When I was a kid, snow days were a lovely break from the boring grind of the classroom, worksheets and spelling tests and blah blah blah. When they announced school closures on the news, we kids cheered. My mother wept silently, slipping into the bathroom for a Valium or maybe a toke or two on an illicit joint as she envisioned a whole day trapped inside with us. Dad escaped to work and we played outside all day, pegging the neighbor's kids with snowballs and white-washing each other, building snow-forts and igloos and snowmen with ugly wool hats. It was fabulous and fun. Recently, I had a few snow days.... but somethng just wasn't the same- the thrill had gone out of it somehow...
Now, as an adult, I'm here to tell you it ain't all a winter wonderland.
Here's the breakdown of some statistics regarding and related to our recent snowfall and several cold spells over the past month:
Snowfall: About four feet of the white stuff, total, with drifts up to our windowsills in some places, easily seven or eight feet tall.
Vehicle Casualties: One battered Chevy Nova, which finally gave up the ghost during our first big storm. This means that my husband and I are carpooling in my truck, which is a stressful and expensive propostion with gas at a ridiculous $3.08 per gallon in good old Durango. Our other vehicle will not make it up the raw roads of our subdivision during the winter, so it's parked for the season. We even took it off of our insurance policy to save a little cash... which is great, because extra snow means...
Extra Expenses: About $200 in plowing fees to get our driveway plowed out, miscellaneous expenses for emergency items like batteries, propane, and distilled water for our camping stove, candles, etc. in order to survive while camped out in our house with no electricity, water, or telephone for four days. You might also want to budget for a few hundred to repair your bumper, door, etc., after the inevitable collision with a Texan in a Hummer who has no idea how to drive in the snow but insists on talking non-stop on a cell phone while he attempts to navigate the icy roads. Add in the cost of a broken snow shovel, because this will inevitably happen at the worst possible time and you will need to replace it before the next storm. You'll also want to reserve some funds to go out and get drunk during Durango's annual Snowdown, to get your mind off of the fact that this town is going to the dogs and the realtors. And if you injure yourself while shoveling your porch, well, there goes another couple hundred bucks to the chiropractor, acupuncturist, or doc of your choice.
All of these extra expenses are a real bummer, especially since you were snowed in when you were scheduled to be at work, earning your rent on this overpriced cabin in the woods that looked so seductive when you rented it last summer...so on top of the exorbitant plow driver's fees and a huge candle budget, you're making less money than ever...and in Durango, that's bare bones indeed. In a town where I once competed with a PhD candidate for a lousy $12-an hour job with a local non-profit, it hurts to lose even a day of work. Every dollar counts double in the winter time. Add in another two or three hundred bucks because the wood you cut all summer is almost gone and winter is still here, and maybe here to stay for a few more months. That's a heavy financial hit for some of us lower-income mountain folks. (We're the ones who rent a tiny cabin, rather than building a hemmorhoidal trust-funded trophy home on a ridge line. The ones who serve your drinks and take care of your kids and cook your $18 gourmet burgers.) Ouch.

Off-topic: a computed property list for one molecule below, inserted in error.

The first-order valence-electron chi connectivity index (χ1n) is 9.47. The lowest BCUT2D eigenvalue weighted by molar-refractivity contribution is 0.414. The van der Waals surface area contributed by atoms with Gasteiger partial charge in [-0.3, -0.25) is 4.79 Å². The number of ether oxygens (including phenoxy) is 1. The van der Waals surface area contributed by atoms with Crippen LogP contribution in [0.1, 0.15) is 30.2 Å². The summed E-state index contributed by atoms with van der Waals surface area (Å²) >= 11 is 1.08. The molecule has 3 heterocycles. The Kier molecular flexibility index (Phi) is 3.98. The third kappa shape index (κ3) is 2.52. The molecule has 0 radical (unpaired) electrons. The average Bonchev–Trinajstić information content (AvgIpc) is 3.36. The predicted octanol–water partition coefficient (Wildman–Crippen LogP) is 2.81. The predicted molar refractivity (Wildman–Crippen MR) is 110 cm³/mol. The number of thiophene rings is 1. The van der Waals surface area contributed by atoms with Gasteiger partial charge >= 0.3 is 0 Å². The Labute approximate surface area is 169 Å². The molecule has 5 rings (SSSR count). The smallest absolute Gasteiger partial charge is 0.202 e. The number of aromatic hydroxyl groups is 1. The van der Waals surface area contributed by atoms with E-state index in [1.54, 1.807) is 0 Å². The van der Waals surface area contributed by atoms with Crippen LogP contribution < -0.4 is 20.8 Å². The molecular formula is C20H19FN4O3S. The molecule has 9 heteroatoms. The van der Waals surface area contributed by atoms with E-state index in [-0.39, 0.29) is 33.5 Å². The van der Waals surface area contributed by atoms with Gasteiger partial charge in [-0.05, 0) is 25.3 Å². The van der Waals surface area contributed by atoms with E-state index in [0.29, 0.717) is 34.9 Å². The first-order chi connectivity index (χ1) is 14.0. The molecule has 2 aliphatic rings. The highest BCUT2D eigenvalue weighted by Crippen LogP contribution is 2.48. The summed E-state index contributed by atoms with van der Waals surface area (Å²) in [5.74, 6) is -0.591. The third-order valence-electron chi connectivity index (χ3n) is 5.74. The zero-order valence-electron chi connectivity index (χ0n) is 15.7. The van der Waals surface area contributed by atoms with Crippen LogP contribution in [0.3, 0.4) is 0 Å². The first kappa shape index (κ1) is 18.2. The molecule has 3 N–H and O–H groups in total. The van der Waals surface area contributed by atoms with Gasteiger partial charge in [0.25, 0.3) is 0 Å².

It can be tough to make a living here, to stay here year-round when most of our wealthier neighbors only visit in the summertime.
But then... there are days like today, when I can sleep in and slop around the house, writing all morning and watching the snow pile up. I can drink ten cups of lemon ginger tea to stay warm and wear my favorite fuzzy socks and have a real snow day. Even taking into account all those expenses and headaches, you also have to factor in...
Perfect bluebird skies: infinite
Puffy little clouds that look like unicorns, maple leaves, dragons, and chubby baby elephants: priceless and lovely treasures of the sky.
Hot-tubbing parties under the stars: yay! Sheer joy and sweet debauchery, cake and champagne in the jacuzzi!
Each snowflake: unique and lovely ice-crystals, each one is a poem, the goddess in a fingerprint...
Our winter neighbors: ravens, magpies, deer, all kinds of other birds, other eccentic locals who keep mostly to themselves but will pull your truck out of a ditch if you get stuck. I prefer them to the summer folks who come to ride the train and leave with nothing of this place inside their bones... Those soft-looking Texans in their cowboy hats who wouldn't know what to do with a snow-shovel if they were buried in a snow-drift...they don't belong here. The raven and the deer are here to stay, and so are we.
The sight of a single wing-tip brushing the snow, silent as a sigh. Tracks of a mole in a white winter feel. Scuffled marks of the pounce, the kill, oddly beautiful.
Endless games of gin rummy, Chinese checkers and Mancala, played with my husband while the snow fell down outside.
Sitting in front of the fire.
Snowshoeing trips into the wild and back out again... coming home and coming home and coming home, building a fire and making dinner...and hoping secretly for another snow day tomorrow. The raven and the deer are here to stay... and so are we.
-February 15th, 2008
Another Snow Day